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Irmgard Behlau, David Lazinski, Jacqueline Martin, Susan Heimer, Elizabeth Leonard, Andrew Wright, Michael Gilmore, Claes Dohlman, Andrew Camilli; Comparative Genome Sequencing to Identify Staphylococcus aureus Virulence and Antibiotic Resistance Genes causing Keratitis. Invest. Ophthalmol. Vis. Sci. 2013;54(15):1726.
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© ARVO (1962-2015); The Authors (2016-present)
S. aureus is a normal commensal of the human skin and nasopharynx, yet S. aureus infection appears to be predominantly caused by only a subset of the strains. Currently available sequence typing methods are only able to identify predefined lineages. They do not allow identification of new virulence or antibiotic resistance genes. Whole genome sequencing can identify such genes, and therefore may give us insight into novel virulence traits associated with keratitis.
S. aureus clinical isolates were prospectively collected from the Boston area. The diagnosis of clinical keratitis and associated risk factors was by medical record review. Keratitis-associated S. aureus strains were assessed for: 1) antibiotic susceptibility by CSLI standards, 2) biofilm robustness by gentian violet staining, 3) genetic lineage by multi-locus sequence typing (MLST), and 4) whole genome sequencing was performed using Illumina sequencing technology.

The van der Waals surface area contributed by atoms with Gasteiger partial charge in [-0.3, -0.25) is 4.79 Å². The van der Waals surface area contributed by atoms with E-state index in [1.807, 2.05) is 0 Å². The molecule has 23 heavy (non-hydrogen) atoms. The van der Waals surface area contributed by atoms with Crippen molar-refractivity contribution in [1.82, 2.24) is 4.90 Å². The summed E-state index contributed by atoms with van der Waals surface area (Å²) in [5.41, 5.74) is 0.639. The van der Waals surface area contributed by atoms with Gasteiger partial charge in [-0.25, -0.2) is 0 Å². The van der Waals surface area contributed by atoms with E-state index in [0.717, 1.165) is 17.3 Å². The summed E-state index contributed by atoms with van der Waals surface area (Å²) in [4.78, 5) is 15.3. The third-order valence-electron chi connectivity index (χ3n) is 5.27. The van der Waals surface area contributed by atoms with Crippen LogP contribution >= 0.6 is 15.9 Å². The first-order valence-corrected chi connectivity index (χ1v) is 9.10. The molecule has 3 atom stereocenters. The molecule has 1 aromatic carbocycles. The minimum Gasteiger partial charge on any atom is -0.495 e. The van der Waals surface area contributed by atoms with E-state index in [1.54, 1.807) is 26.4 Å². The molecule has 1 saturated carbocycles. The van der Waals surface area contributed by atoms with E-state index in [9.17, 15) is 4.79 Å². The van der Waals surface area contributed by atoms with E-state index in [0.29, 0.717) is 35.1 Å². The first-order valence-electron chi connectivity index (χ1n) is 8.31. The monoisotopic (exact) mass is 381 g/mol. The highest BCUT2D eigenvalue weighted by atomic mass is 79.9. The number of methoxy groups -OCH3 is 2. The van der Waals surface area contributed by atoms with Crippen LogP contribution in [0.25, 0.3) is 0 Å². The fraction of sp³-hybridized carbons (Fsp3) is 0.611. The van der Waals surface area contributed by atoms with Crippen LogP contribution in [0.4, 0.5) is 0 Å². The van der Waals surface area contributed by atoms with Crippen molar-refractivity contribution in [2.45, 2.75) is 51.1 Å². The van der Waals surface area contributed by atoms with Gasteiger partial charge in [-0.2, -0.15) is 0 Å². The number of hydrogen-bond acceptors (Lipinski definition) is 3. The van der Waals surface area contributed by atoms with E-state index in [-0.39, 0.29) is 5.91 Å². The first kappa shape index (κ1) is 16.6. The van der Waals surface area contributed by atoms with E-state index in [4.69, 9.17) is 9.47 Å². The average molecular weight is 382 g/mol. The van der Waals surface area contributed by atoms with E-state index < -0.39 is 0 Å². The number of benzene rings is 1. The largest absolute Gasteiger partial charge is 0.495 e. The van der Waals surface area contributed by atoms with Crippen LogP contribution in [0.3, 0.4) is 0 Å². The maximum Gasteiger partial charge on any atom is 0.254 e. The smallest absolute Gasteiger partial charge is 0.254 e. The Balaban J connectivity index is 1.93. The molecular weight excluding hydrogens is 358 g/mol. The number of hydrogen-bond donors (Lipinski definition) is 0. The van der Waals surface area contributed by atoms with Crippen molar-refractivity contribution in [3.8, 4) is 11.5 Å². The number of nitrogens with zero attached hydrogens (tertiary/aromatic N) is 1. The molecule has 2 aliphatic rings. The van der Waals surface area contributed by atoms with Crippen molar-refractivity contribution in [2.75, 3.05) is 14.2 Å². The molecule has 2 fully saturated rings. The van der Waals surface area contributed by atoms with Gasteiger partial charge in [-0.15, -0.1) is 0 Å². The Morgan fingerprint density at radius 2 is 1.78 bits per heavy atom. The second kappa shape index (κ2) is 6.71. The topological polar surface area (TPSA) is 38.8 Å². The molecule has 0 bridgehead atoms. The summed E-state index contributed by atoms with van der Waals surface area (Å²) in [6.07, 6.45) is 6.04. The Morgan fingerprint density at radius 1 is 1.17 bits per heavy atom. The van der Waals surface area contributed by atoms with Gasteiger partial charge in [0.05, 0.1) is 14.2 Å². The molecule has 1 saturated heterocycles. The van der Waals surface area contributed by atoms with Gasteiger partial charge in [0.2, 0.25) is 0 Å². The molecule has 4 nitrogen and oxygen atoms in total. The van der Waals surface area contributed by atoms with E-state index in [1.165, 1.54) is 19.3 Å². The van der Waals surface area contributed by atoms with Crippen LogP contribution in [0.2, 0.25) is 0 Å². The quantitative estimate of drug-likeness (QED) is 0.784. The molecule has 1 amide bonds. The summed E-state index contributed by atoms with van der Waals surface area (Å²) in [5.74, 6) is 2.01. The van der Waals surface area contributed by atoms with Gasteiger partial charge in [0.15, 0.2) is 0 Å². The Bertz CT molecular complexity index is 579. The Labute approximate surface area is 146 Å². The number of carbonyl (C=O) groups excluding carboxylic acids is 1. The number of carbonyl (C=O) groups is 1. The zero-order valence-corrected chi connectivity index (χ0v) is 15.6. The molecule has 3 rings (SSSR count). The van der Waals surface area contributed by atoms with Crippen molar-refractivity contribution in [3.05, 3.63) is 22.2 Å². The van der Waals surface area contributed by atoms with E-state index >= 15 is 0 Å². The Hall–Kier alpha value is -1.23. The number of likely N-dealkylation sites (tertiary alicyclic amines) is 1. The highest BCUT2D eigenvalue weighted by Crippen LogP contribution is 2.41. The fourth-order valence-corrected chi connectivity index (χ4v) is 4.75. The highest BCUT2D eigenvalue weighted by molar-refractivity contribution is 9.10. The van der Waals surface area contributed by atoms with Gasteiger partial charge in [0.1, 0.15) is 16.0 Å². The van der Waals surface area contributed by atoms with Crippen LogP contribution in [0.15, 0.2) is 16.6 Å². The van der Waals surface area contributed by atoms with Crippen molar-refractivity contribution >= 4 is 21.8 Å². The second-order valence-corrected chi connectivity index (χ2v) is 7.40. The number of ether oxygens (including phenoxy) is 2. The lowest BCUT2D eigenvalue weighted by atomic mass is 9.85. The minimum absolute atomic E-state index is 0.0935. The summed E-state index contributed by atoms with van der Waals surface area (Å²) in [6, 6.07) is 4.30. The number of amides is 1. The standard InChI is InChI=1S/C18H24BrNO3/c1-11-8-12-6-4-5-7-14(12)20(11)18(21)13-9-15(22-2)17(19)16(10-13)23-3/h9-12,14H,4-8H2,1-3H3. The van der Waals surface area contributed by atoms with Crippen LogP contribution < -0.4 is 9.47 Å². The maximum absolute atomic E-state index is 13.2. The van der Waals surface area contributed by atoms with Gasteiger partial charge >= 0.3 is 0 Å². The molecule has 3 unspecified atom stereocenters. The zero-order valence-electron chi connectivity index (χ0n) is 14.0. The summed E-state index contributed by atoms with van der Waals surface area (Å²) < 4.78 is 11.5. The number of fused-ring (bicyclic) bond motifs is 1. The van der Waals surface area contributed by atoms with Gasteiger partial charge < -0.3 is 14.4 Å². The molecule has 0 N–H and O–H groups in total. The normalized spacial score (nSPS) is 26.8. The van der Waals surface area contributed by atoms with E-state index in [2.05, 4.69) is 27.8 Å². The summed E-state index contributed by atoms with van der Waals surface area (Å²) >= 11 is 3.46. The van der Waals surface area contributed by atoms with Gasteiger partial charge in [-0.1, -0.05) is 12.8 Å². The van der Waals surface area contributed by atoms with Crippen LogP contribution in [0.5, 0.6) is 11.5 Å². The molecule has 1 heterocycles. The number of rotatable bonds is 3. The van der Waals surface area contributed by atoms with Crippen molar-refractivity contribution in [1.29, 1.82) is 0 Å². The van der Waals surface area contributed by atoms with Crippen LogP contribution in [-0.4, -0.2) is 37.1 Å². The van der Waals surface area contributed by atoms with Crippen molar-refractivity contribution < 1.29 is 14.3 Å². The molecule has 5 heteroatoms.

32 keratitis isolates were identified. Risk factors included trauma, prior surgery, soft contact lens wear, and the presence of a surgical implant or environmental foreign body; 25% had no identifiable risk factor. All isolates were tetracycline- and trimethoprim-sulfamethoxazole-sensitive. Prior antibiotic usage did correlate strongly with methicillin-resistance; all MRSA strains were found to be ciprofloxacin-resistant. More than one-third of all keratitis-associated isolated were in the same lineage, ST-5, with both methicillin-sensitive and -resistant S. aureus strains represented. Using a novel linker and paired-end library construction protocol, whole genome sequencing was performed at a cost of $100 USD per bacterial genome; analysis is currently underway.
These results suggest that there may be specific S.aureus lineages that possess genotypic characteristics that enable S. aureus to more effectively cause sight-threatening keratitis and other ocular infections. Additionally, we believe this new genome sequencing technology will give us insight into novel virulence traits that may be uniquely associated with different ocular infections. Further work will explore the feasibility of cost-effective, real-time genomic sequencing technology for clinical application in hospital microbiology laboratories.
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